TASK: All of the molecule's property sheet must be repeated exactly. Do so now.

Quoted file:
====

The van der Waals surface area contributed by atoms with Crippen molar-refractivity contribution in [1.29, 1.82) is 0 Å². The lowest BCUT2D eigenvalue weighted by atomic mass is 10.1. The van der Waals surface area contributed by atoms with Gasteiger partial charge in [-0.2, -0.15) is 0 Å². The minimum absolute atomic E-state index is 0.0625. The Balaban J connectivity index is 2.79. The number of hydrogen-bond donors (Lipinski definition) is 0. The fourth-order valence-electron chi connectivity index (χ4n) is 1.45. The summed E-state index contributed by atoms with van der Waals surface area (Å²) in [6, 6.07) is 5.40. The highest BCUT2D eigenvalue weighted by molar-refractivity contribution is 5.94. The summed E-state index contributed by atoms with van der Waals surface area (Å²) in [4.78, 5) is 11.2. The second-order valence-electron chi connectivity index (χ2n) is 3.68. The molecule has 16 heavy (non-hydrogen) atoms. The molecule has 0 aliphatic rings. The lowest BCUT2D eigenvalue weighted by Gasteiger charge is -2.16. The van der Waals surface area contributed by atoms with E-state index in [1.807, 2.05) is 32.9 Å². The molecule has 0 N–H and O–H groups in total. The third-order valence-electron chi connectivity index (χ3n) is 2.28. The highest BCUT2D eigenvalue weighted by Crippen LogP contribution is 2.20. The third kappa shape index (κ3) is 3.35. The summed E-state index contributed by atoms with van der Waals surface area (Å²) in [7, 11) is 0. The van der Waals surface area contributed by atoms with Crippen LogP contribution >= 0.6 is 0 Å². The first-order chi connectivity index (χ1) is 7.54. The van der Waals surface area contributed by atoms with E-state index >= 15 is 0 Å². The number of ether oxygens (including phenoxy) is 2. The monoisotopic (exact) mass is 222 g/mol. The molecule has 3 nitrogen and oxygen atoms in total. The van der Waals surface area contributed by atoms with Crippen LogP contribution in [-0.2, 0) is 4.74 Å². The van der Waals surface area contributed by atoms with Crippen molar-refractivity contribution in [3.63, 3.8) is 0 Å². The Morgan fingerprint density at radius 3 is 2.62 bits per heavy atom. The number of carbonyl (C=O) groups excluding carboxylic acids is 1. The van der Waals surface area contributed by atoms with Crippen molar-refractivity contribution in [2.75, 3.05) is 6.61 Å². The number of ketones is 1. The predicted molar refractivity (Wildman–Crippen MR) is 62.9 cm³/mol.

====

The van der Waals surface area contributed by atoms with Crippen molar-refractivity contribution in [1.29, 1.82) is 0 Å². The lowest BCUT2D eigenvalue weighted by atomic mass is 10.1. The van der Waals surface area contributed by atoms with Gasteiger partial charge in [-0.2, -0.15) is 0 Å². The minimum absolute atomic E-state index is 0.0625. The Balaban J connectivity index is 2.79. The number of hydrogen-bond donors (Lipinski definition) is 0. The fourth-order valence-electron chi connectivity index (χ4n) is 1.45. The summed E-state index contributed by atoms with van der Waals surface area (Å²) in [6, 6.07) is 5.40. The highest BCUT2D eigenvalue weighted by molar-refractivity contribution is 5.94. The summed E-state index contributed by atoms with van der Waals surface area (Å²) in [4.78, 5) is 11.2. The second-order valence-electron chi connectivity index (χ2n) is 3.68. The molecule has 16 heavy (non-hydrogen) atoms. The molecule has 0 aliphatic rings. The lowest BCUT2D eigenvalue weighted by Gasteiger charge is -2.16. The van der Waals surface area contributed by atoms with E-state index in [1.807, 2.05) is 32.9 Å². The molecule has 0 N–H and O–H groups in total. The third-order valence-electron chi connectivity index (χ3n) is 2.28. The highest BCUT2D eigenvalue weighted by Crippen LogP contribution is 2.20. The third kappa shape index (κ3) is 3.35. The summed E-state index contributed by atoms with van der Waals surface area (Å²) in [7, 11) is 0. The van der Waals surface area contributed by atoms with Crippen LogP contribution >= 0.6 is 0 Å². The first-order chi connectivity index (χ1) is 7.54. The van der Waals surface area contributed by atoms with E-state index >= 15 is 0 Å². The number of ether oxygens (including phenoxy) is 2. The monoisotopic (exact) mass is 222 g/mol. The molecule has 3 nitrogen and oxygen atoms in total. The van der Waals surface area contributed by atoms with Crippen LogP contribution in [-0.2, 0) is 4.74 Å². The van der Waals surface area contributed by atoms with Crippen molar-refractivity contribution in [3.63, 3.8) is 0 Å². The Morgan fingerprint density at radius 3 is 2.62 bits per heavy atom. The number of carbonyl (C=O) groups excluding carboxylic acids is 1. The van der Waals surface area contributed by atoms with Crippen molar-refractivity contribution in [2.75, 3.05) is 6.61 Å². The number of ketones is 1. The predicted molar refractivity (Wildman–Crippen MR) is 62.9 cm³/mol.